Jun 30, 2011

If you lived in Canada rather than Switzerland

If you lived in Canada rather than Switzerland, you would:
  • use 95.26% more electricity
  • have 93.18% more chance of being unemployed
  • consume 85.17% more oil
  • have 21.12% more chance of dying in infancy
  • make 7.91% less money
  • have 7.53% more babies
  • spend 12.11% less money on health care
  • experience 4.75% less of a class divide
  • be 33.33% less likely to have HIV/AIDS
  • live 0.32 years longer
Compare any two countries on this website.

Jun 28, 2011

Do voters need to be educated for democracy to work?

Ugo and his coauthor claim in a new Vox column that:
In order to evaluate the actions of politicians, voters need to be able to process the available information and understand the impact of the actions of elected officials on their welfare... Democracy leads to the election of better politicians only if the level of education is above a certain threshold".
They go on to show that the correlation between democracy and the quality of government is statistically significant only in countries with high levels of education (see grinter below).

But do educated voters really vote more intelligently? The latest Economics Focus argues that education can reinforce authority and the power of ruling elites, rather than leading to better governments. It bases its arguments on a new paper by Ted Miguel and coauthors:
The authors compared a group of Kenyan girls in 69 primary schools whose students were randomly selected to receive a scholarship with similar students in schools which received no such financial aid... Overall, it significantly increased the amount of education obtained... [But] those with more education did not become more favourably inclined towards democracy. In fact, education deepened their sense of identification with their ethnic group and increased their tolerance for political violence. There was little evidence that having more education made them more engaged in civic life or political organisations.
The closing paragraph says it all.
Education may make people more interested in improving their own lives but they may not necessarily see democracy as the way to do it... In India, for example, poorer and less educated people vote in larger numbers than their more educated compatriots. Indeed, the latter often express disdain for, and impatience with, the messiness of democracy. Many yearn instead for the kind of government that would execute the corrupt and build highways, railway lines and bridges at the dizzying pace of authoritarian China.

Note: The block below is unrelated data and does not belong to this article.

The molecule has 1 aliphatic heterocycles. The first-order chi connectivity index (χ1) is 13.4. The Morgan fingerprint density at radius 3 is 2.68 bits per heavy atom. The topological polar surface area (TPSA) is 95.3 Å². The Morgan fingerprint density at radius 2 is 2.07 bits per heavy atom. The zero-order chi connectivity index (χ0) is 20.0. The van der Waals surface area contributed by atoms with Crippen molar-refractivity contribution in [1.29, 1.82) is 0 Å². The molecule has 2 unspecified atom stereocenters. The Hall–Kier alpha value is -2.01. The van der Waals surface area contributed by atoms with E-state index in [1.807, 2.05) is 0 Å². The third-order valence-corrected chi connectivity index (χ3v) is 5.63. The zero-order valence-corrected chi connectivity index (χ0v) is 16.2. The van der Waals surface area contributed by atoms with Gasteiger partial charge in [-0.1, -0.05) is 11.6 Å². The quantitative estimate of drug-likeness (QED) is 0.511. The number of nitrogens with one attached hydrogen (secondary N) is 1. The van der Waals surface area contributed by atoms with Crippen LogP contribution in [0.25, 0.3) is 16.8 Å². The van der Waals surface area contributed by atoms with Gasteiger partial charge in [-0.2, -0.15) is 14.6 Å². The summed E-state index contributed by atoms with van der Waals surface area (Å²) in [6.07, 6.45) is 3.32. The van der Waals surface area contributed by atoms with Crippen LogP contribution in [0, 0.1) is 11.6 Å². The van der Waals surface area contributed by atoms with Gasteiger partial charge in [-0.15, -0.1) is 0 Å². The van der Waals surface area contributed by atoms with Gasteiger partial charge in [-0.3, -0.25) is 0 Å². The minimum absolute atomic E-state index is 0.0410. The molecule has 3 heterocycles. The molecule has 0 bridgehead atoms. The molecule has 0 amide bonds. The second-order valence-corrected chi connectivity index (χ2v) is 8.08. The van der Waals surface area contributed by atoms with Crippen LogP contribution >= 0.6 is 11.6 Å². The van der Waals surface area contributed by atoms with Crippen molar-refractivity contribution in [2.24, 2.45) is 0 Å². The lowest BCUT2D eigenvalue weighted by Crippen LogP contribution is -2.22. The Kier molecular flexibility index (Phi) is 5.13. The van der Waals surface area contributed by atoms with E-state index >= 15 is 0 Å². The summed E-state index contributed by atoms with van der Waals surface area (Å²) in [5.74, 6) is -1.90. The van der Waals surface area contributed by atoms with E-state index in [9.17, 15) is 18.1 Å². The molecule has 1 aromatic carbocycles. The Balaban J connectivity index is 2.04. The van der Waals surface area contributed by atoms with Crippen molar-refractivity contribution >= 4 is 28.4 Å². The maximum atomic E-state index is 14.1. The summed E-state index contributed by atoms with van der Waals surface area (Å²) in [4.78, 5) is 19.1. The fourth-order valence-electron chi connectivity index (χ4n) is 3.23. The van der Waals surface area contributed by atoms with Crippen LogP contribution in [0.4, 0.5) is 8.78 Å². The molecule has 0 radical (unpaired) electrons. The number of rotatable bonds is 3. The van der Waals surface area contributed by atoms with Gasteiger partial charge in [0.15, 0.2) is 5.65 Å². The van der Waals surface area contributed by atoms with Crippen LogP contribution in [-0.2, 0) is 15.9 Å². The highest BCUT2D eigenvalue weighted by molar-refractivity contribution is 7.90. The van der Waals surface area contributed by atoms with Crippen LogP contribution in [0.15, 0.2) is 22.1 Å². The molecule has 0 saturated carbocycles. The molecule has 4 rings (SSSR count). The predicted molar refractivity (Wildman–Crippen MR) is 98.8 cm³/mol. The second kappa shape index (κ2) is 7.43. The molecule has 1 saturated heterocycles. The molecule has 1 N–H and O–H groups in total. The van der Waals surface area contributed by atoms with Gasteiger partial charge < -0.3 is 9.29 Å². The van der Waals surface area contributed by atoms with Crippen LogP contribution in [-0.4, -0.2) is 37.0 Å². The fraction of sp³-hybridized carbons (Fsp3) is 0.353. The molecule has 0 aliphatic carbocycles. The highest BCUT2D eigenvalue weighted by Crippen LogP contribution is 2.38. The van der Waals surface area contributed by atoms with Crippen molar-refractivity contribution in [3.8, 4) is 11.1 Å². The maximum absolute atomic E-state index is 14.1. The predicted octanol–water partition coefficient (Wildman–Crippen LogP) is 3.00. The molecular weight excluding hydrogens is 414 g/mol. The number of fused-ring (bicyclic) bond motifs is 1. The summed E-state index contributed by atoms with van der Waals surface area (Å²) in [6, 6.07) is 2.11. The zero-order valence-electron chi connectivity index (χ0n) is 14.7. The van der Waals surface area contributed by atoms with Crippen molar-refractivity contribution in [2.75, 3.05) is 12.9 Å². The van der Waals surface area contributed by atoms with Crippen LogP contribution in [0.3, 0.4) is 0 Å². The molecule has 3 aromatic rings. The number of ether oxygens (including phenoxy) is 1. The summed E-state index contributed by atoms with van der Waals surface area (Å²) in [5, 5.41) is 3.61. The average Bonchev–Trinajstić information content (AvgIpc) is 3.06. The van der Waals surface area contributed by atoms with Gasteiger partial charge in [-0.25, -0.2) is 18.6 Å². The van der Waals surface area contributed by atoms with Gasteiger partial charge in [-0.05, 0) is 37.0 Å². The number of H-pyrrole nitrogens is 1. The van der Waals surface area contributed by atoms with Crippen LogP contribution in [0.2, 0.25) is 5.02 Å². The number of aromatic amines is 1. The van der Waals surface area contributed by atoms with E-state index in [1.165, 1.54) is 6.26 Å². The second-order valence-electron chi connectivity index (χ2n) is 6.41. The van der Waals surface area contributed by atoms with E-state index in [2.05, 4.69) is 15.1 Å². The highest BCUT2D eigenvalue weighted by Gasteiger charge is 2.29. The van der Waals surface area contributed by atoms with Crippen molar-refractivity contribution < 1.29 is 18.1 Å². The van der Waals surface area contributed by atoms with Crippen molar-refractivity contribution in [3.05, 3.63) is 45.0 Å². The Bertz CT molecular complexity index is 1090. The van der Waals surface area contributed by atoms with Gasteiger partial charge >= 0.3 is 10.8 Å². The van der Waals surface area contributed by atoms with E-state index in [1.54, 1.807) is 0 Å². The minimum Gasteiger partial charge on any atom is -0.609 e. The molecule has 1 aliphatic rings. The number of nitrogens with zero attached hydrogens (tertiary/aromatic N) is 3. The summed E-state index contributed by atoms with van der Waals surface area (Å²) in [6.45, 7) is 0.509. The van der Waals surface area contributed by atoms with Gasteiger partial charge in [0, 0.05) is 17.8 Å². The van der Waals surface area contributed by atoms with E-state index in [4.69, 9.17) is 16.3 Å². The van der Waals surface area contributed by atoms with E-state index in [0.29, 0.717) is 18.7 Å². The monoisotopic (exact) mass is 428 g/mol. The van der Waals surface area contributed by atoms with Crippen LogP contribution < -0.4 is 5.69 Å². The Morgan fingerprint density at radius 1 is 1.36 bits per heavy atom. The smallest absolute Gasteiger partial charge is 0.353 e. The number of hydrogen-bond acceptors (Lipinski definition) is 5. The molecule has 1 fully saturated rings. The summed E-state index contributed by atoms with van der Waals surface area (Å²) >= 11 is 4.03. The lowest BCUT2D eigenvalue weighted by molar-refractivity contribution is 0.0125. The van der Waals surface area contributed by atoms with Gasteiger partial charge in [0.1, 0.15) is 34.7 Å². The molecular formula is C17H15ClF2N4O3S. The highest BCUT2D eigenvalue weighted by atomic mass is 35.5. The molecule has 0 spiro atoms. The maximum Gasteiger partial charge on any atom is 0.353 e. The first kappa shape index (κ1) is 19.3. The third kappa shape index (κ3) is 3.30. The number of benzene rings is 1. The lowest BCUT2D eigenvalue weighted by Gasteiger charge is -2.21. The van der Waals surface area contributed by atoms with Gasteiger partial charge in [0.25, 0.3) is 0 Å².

So I wouldn't blame the troubles of democracies on the lack of education of their population. The problems are more likely to be due to the lack of civic engagement by educated people.

Jun 24, 2011

Book Review: Adapt by Tim Harford

I read Harford’s first book, The Undercover Economist, during my masters in economics. I found the book fascinating. It helped me understand my microeconomics class and convinced me that economists had the tools to design a better world. So when I saw that his new book, Adapt, was getting raving reviews, I got excited and ordered it right away.

I have to say I was a bit disappointed. It felt more like an aggregator of interesting facts, such as a collection of Tyler Cowen blog posts, than a book trying to convince me of anything. And anyway, who really needs to be convinced that, when confronted with failure, adapting is better than being pig headed?

His chapter on development, the one I was looking most forward to, is like a romanced literature review. If you read development blogs, you won’t find much new or exciting here. Also, there is no point in repeating arguments made in other books, such as Nudge, which is quoted excessively. For me, the climate change chapter is the best. His back-of-the-envelope calculations on how much carbon was emitted in the production of a cappuccino remind us how counterproductive good intentions can be. This is where Harford is the undercover economist, once again.

You’ll still end up enlightened after reading Adapt. There are so many inspiring anecdotes you may even feel like trying new things!

Jun 23, 2011

The barriers to trade and development, African style

Kinshasa (in the former Zaire, now DRC) and Brazzaville, in Congo, are twin cities separated by the Congo River (see Google map here). While they are twins, they are quite isolated from each other. I tried to get directions on Google maps from one city to the other but Google couldn’t do it. Here are key facts on the situation, courtesy of a new World Bank note:

  • Kinshasa-Brazzaville is the third largest urban agglomeration in Africa. It is predicted to become Africa’s largest, and the world’s 11th largest, city by 2025 (see its previous growth from outer space above)
  • Recorded Congo imports from the DRC are only 1.12% of total Congo imports in value terms.
  • Passenger traffic between Brazzaville and Kinshasa is smaller in relative terms than traffic between East and West Berlin in the times of the Berlin Wall.
  • Shipping local goods across the river is found to increase the retail price of these goods by one fifth.
  • 20,000 CFA francs (~$40) is the standard all-inclusive price to cross the river back and forth. Relative to local income, that’s as if San Francisco residents would pay between $1,200 and $2,400 for a return trip to Oakland, which is about the same distance.
  • Up to 17 agencies are reported to operate at the passenger port in Kinshasa.
  • Passenger crossing costs include One-way fare, Travel document (“laissez-passer”) at origin, Search (“jeton fouille”) at origin, Port fee (“redevance portuaire”) at origin, Vaccination card at origin, Various fees and taxes at destination.